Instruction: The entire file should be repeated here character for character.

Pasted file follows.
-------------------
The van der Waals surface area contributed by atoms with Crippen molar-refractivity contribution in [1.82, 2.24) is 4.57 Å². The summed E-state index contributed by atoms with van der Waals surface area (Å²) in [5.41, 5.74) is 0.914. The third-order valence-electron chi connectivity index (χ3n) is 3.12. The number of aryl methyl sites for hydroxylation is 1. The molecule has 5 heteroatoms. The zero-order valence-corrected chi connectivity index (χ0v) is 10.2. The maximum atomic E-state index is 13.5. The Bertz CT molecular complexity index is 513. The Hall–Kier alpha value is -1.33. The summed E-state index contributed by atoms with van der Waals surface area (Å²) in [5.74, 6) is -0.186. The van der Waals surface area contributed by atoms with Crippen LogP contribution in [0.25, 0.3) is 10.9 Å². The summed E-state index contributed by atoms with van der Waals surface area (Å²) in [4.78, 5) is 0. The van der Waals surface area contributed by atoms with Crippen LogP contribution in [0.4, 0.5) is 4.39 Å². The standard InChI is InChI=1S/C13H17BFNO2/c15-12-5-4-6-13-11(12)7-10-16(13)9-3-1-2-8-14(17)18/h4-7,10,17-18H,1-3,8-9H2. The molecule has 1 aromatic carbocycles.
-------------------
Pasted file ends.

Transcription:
The van der Waals surface area contributed by atoms with Crippen molar-refractivity contribution in [1.82, 2.24) is 4.57 Å². The summed E-state index contributed by atoms with van der Waals surface area (Å²) in [5.41, 5.74) is 0.914. The third-order valence-electron chi connectivity index (χ3n) is 3.12. The number of aryl methyl sites for hydroxylation is 1. The molecule has 5 heteroatoms. The zero-order valence-corrected chi connectivity index (χ0v) is 10.2. The maximum atomic E-state index is 13.5. The Bertz CT molecular complexity index is 513. The Hall–Kier alpha value is -1.33. The summed E-state index contributed by atoms with van der Waals surface area (Å²) in [5.74, 6) is -0.186. The van der Waals surface area contributed by atoms with Crippen LogP contribution in [0.25, 0.3) is 10.9 Å². The summed E-state index contributed by atoms with van der Waals surface area (Å²) in [4.78, 5) is 0. The van der Waals surface area contributed by atoms with Crippen LogP contribution in [0.4, 0.5) is 4.39 Å². The standard InChI is InChI=1S/C13H17BFNO2/c15-12-5-4-6-13-11(12)7-10-16(13)9-3-1-2-8-14(17)18/h4-7,10,17-18H,1-3,8-9H2. The molecule has 1 aromatic carbocycles.